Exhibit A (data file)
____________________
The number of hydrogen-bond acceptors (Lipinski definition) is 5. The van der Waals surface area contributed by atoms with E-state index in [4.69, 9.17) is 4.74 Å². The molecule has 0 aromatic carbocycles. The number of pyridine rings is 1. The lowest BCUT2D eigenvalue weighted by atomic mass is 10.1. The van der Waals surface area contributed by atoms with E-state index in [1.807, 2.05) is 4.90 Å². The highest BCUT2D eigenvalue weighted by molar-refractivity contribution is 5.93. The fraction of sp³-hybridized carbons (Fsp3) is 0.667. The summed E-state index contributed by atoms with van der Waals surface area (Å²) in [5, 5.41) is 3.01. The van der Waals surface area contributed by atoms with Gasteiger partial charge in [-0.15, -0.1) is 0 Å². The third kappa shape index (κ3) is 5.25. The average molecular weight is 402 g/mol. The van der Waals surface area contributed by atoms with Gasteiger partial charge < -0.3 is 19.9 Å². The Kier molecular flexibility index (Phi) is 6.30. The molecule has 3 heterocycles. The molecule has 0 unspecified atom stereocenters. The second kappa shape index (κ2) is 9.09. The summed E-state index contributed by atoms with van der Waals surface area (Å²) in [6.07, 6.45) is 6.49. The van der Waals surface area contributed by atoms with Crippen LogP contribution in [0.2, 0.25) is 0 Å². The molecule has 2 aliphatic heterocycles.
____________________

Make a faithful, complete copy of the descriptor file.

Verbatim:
The number of hydrogen-bond acceptors (Lipinski definition) is 5. The van der Waals surface area contributed by atoms with E-state index in [4.69, 9.17) is 4.74 Å². The molecule has 0 aromatic carbocycles. The number of pyridine rings is 1. The lowest BCUT2D eigenvalue weighted by atomic mass is 10.1. The van der Waals surface area contributed by atoms with E-state index in [1.807, 2.05) is 4.90 Å². The highest BCUT2D eigenvalue weighted by molar-refractivity contribution is 5.93. The fraction of sp³-hybridized carbons (Fsp3) is 0.667. The summed E-state index contributed by atoms with van der Waals surface area (Å²) in [5, 5.41) is 3.01. The van der Waals surface area contributed by atoms with Gasteiger partial charge in [-0.15, -0.1) is 0 Å². The third kappa shape index (κ3) is 5.25. The average molecular weight is 402 g/mol. The van der Waals surface area contributed by atoms with Gasteiger partial charge < -0.3 is 19.9 Å². The Kier molecular flexibility index (Phi) is 6.30. The molecule has 3 heterocycles. The molecule has 0 unspecified atom stereocenters. The second kappa shape index (κ2) is 9.09. The summed E-state index contributed by atoms with van der Waals surface area (Å²) in [6.07, 6.45) is 6.49. The van der Waals surface area contributed by atoms with Crippen LogP contribution in [0.2, 0.25) is 0 Å². The molecule has 2 aliphatic heterocycles.